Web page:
New York

Ruth Thorne-Thomsen

Marcus Pfeifer

In the photographs in her “Expedition” series, 1976–84, Ruth Thorne-Thomsen alluded to the great archaeological photographs of the 19th century, such as those made by Maxime Du Camp of the monuments of Egypt. In many of them, Thorne-Thomsen showed large brooding stone heads, like the fragmented remains of some sphinx, sitting in the middle of the desert surrounded by tiny figures. Taken with pinhole cameras and presented as small sepia-toned black-and-white prints, they have a somewhat fuzzy, dreamlike quality that heightens the feeling that they come from a more innocent period of picturemaking. The deep sense of space provided by pinhole cameras is also crucial in making the scenes believable, for the massive heads are actually small cutout photographs that Thorne-Thomsen stuck in the sand and then photographed from close up. These pictures recapture at least some of the sense of wonder that 19th-century explorers and photographers must have felt when they were confronted with the monumental remains of earlier civilizations. At the same time they are about psychological relationships between the sexes: the massive but fragmented head is invariably that of a woman, while the explorers who stand in its shadow are men.

Thorne-Thomsen’s photographs also recall the uncanny juxtapositions of Surrealism, and in the recent works in this show (from 1986 and ’87) she has strengthened that direction. Here, she has cut out silhouettes of women’s heads from photographs of various subjects, mostly of landscapes or natural objects, and rephotographed them in other landscape settings. Instead of treating the cutout heads like props in the staged scene, she places them in the extreme foreground of the image, as if they were part of the surface of the print itself.

By this simple shift in technique, Thorne-Thomsen opens up a much wider range of associations in the pictures. The profile serves as a window frame through which we see another world, but it also becomes a topographical marker dividing the surface of the print into different but related parts. By making the image inside the profile no longer simply a representation of a head, Thorne-Thomsen sets up a series of dichotomies between the two parts of the picture: the image inside the profile is made private and timeless, a metaphorical representation of a person’s interior life; the outside becomes public and historical.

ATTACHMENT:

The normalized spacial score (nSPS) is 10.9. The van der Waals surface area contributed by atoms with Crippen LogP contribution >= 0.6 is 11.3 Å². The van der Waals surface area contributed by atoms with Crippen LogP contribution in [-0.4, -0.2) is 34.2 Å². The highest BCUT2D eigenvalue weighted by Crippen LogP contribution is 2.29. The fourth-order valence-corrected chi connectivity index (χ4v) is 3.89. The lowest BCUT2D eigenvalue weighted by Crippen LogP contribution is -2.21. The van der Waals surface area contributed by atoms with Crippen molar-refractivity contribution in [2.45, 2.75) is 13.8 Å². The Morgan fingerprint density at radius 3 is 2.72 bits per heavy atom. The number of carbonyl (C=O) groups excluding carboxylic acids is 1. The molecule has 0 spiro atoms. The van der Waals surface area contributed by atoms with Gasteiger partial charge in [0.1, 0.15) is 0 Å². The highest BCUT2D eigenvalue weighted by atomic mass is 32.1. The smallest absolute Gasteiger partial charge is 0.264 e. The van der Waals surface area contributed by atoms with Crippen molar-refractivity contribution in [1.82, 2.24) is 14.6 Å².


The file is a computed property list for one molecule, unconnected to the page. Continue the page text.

In many pictures the image inside the profile serves as a kind of emotional cross-section in which hidden aspects of the figure’s personality are revealed; in others, though, it becomes a mask. In Señora Flora, New Mexico, 1987, the image inside the silhouette is of a flower, one of whose petals is draped across the figure’s eyes like a blindfold; in Pacifica, New Mexico, 1986, the profile has been cut out of a photograph of a striated shell, making it appear as if a cloth were wrapped around the figure’s entire head. In still other pictures the pattern of the imagery inside the profile looks like elaborate, highly illusionistic makeup or body decoration.

Some of Thorne-Thomsen’s photographs seem too closely related to well-known Surrealist works—for example, in Turrita Mater, Colorado, 1986, the profile cut from a picture of a rocky mesa recalls Man Ray’s 1938 painting of the Marquis de Sade as a massive stone fortress. Also, in accepting the conventional romantic association of women with landscape, Thorne-Thomsen risks falling into melodramatic and overly familiar imagery. More often than not, though, the pictures provoke a dialogue of meanings between the figure and its ground, using the Surrealist tactic of juxtaposition to construct fresh and resonant images.

Charles Hagen